Hasan K. Zarif, longtime re-entry specialist for Goodwill, retires

Jeremy M. Lazarus | 1/4/2019, 6 a.m.
Minister Hasan K. Zarif has been “Mr. Re-Entry” for untold thousands of people making the transition from prison to civilian ...
Hasan K. Zarif

Minister Hasan K. Zarif has been “Mr. Re-Entry” for untold thousands of people making the transition from prison to civilian life.

A former prisoner himself who rebuilt his life, Minister Zarif has been influential in helping others undertake the hard work of doing the same thing.

Long based at Goodwill of Central Virginia on Midlothian Turnpike, the deep-voiced Richmond native with a white mustache and goatee has provided legions of returnees with counseling and clothing, connected them with Goodwill’s job search services and linked them with partner groups to help with housing and other transition needs.

Most of all, he has been trusted as a person who has walked in their shoes, who could be counted on to listen and offer straight advice without sugarcoating it.

“Whatever they needed, I tried to provide it,” Minister Zarif said.

But his role as Goodwill’s re-entry specialist is over. For the first time in 17 years, he was not on the job when the nonprofit agency reopened following the New Year’s holiday.

The 66-year-old retired on Dec. 28. He has been told that Goodwill would not be hiring someone to fill his shoes.

An ordained Baptist minister since 2007 and founder of God’s Intervention Ministry, he said change is inevitable.

“I’m thankful for everything Goodwill has done” since he joined them in 2001.

He said it was his good fortune to be able to start and run two programs for Goodwill.

He spent his first six years managing Goodwill’s initiative of donating medical equipment such as wheelchairs and crutches to people who needed them, a program that the Roanoke-based F.R.E.E. Foundation later took up after Goodwill ended its role in 2007.

At that point, Minister Zarif undertook the responsibility of managing Goodwill’s re-entry initiative.

Still, he’s not ready to entirely give up the world of work. Already, he is putting out feelers to find other organizations that might need help with re-entry services.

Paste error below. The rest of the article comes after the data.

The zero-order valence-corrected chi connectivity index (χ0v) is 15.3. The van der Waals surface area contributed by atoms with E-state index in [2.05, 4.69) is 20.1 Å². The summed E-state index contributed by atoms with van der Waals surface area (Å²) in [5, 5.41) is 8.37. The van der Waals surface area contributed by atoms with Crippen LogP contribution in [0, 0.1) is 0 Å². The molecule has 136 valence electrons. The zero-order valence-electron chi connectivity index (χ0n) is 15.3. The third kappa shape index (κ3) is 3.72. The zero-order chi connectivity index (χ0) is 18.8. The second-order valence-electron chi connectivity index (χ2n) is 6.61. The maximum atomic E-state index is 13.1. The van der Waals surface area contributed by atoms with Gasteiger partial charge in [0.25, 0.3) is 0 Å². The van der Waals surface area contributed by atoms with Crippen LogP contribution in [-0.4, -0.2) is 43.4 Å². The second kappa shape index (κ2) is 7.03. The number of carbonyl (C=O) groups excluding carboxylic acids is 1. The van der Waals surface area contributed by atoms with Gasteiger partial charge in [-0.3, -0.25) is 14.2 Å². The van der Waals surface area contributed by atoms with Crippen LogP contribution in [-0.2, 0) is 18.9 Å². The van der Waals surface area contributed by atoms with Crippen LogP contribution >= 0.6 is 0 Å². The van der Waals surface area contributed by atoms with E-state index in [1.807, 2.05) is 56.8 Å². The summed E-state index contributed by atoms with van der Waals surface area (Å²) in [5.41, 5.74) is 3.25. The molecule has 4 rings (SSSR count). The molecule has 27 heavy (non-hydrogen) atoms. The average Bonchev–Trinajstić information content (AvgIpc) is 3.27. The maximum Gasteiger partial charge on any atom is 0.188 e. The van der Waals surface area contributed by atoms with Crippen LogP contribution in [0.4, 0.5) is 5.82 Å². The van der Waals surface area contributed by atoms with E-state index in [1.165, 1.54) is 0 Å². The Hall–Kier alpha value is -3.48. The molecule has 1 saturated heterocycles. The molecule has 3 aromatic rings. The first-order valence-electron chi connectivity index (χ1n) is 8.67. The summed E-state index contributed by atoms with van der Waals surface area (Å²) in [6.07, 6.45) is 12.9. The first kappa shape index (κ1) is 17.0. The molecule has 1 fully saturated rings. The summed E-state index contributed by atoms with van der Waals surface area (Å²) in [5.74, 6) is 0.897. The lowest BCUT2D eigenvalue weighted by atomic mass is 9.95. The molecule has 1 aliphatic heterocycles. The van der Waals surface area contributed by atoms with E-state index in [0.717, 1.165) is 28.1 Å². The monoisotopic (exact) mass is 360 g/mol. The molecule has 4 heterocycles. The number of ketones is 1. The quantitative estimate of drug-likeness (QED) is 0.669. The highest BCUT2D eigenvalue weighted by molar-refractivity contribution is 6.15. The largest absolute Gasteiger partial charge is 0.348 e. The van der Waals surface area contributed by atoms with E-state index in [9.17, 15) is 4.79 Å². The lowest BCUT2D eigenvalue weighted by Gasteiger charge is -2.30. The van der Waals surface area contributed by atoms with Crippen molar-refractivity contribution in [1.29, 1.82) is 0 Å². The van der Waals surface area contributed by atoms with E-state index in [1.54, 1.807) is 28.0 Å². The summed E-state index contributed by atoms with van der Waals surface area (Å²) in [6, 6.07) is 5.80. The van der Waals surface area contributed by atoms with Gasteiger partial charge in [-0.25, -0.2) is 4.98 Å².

Minister Zarif has been involved in re-entry since being paroled from the James River Correctional Center in 1989. He first served as a prison volunteer and then four years as director of prison ministries for Ephesus Seventh-Day Adventist Church in South Side.

He then spent two years managing the Virginia CARES re-entry program for the Richmond Community Action Program, now CAPUP, before joining Goodwill. His work has earned him awards and accolades from the state Department of Corrections and governors.

Born in Richmond in January 1952, Minister Zarif admits to being a bit wild as a teenager, though he appeared initially to be forging a path to a successful life.

Despite dropping out of school, he said he had become by age 16 an on-air personality on the popular radio station WANT-AM. At 17, he said he won an appointment from President Nixon to represent Richmond at the White House Conference on Youth.

But that didn’t stop him from getting into serious trouble. While he doesn’t offer many details, he said the murder he committed at age 18 led him on a search for forgiveness and salvation that ultimately enabled him to find his calling.

Initially at sea in prison, he said he first learned to forgive himself and then started using his time productively. He got his high school equivalency degree and then earned a certificate in business technology.

He also found a religious connection through talking with members of the Seventh-Day Adventists’ prison ministry, which led him to take biblical and religious courses.

By 1980, he got approval from the warden to hold Bible study and classes in life skills for other inmates.

As a result of the commendations he received from prison officials and community residents, he was paroled 17 years into his life term.

Ultimately through his work, he was able to return to the James River Correctional Center as a prison chaplain. He said he was told he was the first person ever to go back as a minister to a state prison where he had served time.

In the years since, he regularly has held workshops inside the state’s prisons to help inmates prepare for release. For more than six years, he also served as a prison chaplain while working at Goodwill.

He’s proud that by 2007, he had his rights restored and was able later to participate in efforts with Govs. Tim Kaine, Bob McDonnell and Terry McAuliffe to make it easier for former prisoners to get their rights restored. He also received a pardon from Gov. Kaine in 2009 based on his track record.

In Minister Zarif’s view, his most important contribution to re-entry has been “to be a living example of what re-entry is all about. I’ve shown people what it means to be a contributing member of our society.”